What's love got to do with it?

Good morning everyone,

It's not raining at the moment, but don't let that fool you into not taking an umbrella. It's going to rain again at some point today, so it's better to be safe than sorry. Luckily, they are no longer calling for rain tomorrow during President Obama's visit. But the rain will be back on Sunday and Monday.

Learning a foreign language is less about mastering the grammar, the vocabulary, and the conjugation than getting to know a culture’s heart and way of thinking, don’t you think? And what is more intriguing and exciting than to learn how to say  “I love you” in another language? 


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One of the dearest kanji of all is certainly the one that symbolizes love, affection and care: 愛, read as ai,  you will combine this tiny little word with the verb suru (to do) to say “I love you.” And most of the time, the construction, ai shite iru, will be used to translate a foreign movie or book “I love you”. This kanji expresses a strong and positive emotion of regard and affection. As it conveys committed feelings of love, the expression is used with care. 

Ex: 彼女愛している。
Ex: “I love her”

The romantic or passionate love is distinguished with another kanji, 恋, read as koi or ren. Similar to the previous construction, this little word can also be combined with suru. Koi appears in the expression “to fall in love”, “lover” and “first love.” However, you cannot say “I love you” with koi.

Ex: 彼女恋している。
Ex: “I am in love with her”.

恋に落ちる: to fall in love
恋人: lover
初恋: first love

How do I love thee…

Both kanji have the component for heart (心) but they do not convey the exact same love. One very important nuance is that ai implies a long-lasting love, mature and somehow the expectation of reciprocity. Ai is used when one finally gets the courage to declare one’s love: 愛の告白をする (ai no kokuhaku wo suru). The love in ai is not limited to romantic love, but can express the affection for one’s family, as in a parent’s love: 親の愛 (oya no ai). The word is a general expression of love.

On the other hand, koi is a passion, a longing for the object of affection. In a way, koi is said to have a selfish aspect as the focus is on the expression of your feeling, more than on the object of the affection. Koi does not expect reciprocity, leading us to stories of disappointed love: 失恋 (shitsuren).

Combined together, the kanji (恋愛) are read renai, the tender affection two people can have, leading them to a marriage of love: 恋愛結婚をする (renai kekkon wo suru). The romantic “ode” and the rather tempestuous “love affair” are both based on the word renai.

恋愛詩: love poem
恋愛事件: illicit love affair

The limits of love

Readers of manga and lovers of anime will tell you that I love you in Japanese is most often expressed by the colloquial suki desu ( 好きです/だ).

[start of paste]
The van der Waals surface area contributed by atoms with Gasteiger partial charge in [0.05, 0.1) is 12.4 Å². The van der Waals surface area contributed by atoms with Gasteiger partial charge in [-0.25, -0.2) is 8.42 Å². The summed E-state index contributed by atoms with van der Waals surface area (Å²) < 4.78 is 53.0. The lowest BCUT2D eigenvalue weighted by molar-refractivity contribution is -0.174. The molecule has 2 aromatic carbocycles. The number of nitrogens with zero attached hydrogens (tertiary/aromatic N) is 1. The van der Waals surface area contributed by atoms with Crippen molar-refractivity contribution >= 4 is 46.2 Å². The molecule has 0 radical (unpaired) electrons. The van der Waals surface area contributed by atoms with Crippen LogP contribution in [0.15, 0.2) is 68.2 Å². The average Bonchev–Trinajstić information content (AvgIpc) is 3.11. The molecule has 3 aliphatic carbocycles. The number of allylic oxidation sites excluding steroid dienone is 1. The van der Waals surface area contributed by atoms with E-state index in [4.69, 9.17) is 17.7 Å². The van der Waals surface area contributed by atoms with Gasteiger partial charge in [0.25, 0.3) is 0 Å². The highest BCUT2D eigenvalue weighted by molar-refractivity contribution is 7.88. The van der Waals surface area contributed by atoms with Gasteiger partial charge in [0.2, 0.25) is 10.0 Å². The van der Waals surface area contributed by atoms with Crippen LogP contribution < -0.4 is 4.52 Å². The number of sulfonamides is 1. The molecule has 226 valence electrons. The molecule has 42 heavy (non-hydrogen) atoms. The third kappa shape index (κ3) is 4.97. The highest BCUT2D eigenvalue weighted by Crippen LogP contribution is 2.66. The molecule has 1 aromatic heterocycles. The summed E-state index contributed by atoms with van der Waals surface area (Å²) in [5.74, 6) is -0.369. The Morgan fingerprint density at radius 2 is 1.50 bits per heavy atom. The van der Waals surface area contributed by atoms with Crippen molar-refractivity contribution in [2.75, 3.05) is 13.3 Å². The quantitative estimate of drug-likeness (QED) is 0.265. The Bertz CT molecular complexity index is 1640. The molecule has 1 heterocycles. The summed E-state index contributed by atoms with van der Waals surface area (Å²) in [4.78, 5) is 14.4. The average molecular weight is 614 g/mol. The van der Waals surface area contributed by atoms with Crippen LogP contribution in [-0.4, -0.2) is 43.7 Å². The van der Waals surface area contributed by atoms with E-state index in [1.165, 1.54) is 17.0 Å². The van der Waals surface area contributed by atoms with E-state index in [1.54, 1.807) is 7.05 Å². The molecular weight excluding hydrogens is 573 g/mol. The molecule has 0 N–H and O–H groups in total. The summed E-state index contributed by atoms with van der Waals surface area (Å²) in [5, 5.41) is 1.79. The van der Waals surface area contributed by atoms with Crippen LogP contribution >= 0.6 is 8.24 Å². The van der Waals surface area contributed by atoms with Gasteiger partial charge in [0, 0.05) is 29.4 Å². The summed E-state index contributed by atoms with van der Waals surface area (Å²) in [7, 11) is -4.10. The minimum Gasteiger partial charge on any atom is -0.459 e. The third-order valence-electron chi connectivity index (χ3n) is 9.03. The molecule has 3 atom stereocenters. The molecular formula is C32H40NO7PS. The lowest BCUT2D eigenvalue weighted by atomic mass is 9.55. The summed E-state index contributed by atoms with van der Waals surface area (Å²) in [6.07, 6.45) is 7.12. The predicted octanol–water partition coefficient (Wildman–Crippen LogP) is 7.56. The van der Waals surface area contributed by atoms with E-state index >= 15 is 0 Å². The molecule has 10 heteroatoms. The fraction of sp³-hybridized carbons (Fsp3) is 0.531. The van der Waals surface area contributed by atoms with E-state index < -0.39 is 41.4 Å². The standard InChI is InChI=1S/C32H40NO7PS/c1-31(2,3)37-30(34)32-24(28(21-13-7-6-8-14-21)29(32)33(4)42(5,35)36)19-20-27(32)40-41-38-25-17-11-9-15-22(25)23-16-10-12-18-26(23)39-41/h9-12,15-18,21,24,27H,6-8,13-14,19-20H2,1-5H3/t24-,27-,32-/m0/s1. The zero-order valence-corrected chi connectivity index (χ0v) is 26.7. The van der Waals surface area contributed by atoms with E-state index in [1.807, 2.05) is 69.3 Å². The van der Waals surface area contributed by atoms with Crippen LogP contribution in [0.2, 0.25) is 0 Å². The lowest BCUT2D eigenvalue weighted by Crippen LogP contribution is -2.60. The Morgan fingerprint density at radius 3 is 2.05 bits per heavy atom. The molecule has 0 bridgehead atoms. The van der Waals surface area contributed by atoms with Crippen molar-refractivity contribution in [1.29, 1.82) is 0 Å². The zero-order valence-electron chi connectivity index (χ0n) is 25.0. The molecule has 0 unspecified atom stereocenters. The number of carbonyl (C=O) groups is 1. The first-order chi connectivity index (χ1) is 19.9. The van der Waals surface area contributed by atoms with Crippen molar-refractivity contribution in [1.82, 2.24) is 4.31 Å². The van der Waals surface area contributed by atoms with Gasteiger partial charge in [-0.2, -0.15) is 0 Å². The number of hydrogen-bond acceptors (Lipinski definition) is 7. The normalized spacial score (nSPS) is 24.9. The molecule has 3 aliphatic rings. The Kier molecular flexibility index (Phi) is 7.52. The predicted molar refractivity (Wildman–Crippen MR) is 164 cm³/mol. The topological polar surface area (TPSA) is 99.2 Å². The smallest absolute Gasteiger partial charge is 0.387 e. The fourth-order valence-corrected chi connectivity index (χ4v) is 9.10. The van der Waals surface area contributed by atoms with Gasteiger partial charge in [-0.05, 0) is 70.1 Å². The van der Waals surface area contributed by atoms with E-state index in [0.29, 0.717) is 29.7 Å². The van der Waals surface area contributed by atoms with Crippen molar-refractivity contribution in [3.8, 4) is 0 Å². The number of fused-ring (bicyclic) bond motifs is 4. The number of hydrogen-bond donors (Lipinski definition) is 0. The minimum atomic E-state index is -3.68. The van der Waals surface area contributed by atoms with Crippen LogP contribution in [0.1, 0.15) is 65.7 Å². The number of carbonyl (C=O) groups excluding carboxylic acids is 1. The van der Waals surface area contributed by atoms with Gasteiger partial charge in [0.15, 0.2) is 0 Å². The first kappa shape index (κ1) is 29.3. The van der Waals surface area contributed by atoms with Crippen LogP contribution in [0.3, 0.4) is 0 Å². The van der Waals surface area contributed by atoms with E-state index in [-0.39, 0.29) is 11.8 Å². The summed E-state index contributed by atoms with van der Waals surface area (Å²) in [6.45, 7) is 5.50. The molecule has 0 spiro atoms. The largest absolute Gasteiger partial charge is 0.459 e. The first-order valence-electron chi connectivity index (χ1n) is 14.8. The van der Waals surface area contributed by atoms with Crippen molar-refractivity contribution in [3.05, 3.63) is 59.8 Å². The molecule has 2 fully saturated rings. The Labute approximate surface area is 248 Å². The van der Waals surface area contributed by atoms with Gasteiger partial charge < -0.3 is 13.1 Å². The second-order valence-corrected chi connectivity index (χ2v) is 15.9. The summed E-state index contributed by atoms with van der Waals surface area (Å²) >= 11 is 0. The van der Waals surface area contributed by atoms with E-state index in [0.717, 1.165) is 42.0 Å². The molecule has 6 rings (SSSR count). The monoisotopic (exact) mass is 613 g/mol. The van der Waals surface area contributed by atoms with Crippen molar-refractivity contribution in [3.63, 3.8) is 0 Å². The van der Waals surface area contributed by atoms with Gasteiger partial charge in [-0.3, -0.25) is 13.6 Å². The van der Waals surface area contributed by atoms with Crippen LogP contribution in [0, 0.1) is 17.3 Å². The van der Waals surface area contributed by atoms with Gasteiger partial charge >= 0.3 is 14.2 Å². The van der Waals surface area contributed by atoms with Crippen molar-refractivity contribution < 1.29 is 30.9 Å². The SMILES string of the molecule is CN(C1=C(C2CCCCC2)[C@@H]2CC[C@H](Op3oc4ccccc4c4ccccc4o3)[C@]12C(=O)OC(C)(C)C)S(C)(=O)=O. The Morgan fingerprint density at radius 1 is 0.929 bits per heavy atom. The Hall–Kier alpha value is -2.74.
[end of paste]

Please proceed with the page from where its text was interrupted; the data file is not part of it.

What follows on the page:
Suki means “to like” most of the time, as in “I like chocolate” or “I like baseball.” But when used with regard to another person, suki is (roughly) translated as “I love you” in Japanese—in a softer way than ai. The adjunction of dai (大) to suki emphasizes the affection for the loved one: “I love you very much.”

Don’t be fooled by Japanese popular culture, it’s not easy to tell if suki da means the affection really matters, and the translation into a romantic “I love you” depends grandly on the context.

Don’t tell me you love me

You thought you were ready to declare your love to a Japanese person? Well, that was a trap. In fact, Japanese do not express their love openly, and when they do, they do not want to say it too lightly. Some will never meet the one to whom they feel inclined to tell  “ai shite iru” or even suki da. The expressions analyzed earlier are actually rarely used in natural conversations.

The idea that action speaks more than words is particularly true when it comes to Japanese expressions of affection. A great example lies with one very famous and traditional way to ask a woman in marriage that consists of asking her “to prepare miso soup every morning.” The little things that you do every day for your lover are worth more than all the time you could say I love you. Japanese men will be even more reluctant than women to express it. If pushed to utter those words, they will wonder about what “love” really is. 

Japanese people can be cryptic when it comes to feelings and emotions. A (very) twisted way to say I love you in Japanese would be: “I do not hate you” (嫌いではない). Yes, you’ve read it right. Mainly used by men, this expression allows them to express the desire to be with someone without being too straight forward about it. Because confessing one’s feeling is way too embarrassing.

So embarrassing that, actually, when Japanese people are confronted for the first time with the translation of foreign text in their language, they got lost in translation with the expression “I love you.” In ancient times, it was uncommon for Japanese to use sweet words. Confused as how to convey the nuance and connotation, Natsume Soseki the famous Japanese writer of the Meiji era translated it as: “the moon is beautiful, isn’t it?” (月がきれいですね).

While completely missing the point in translation, it is a pretty poetic and beautiful way to declare one’s love, isn’t it?

Have a great day!

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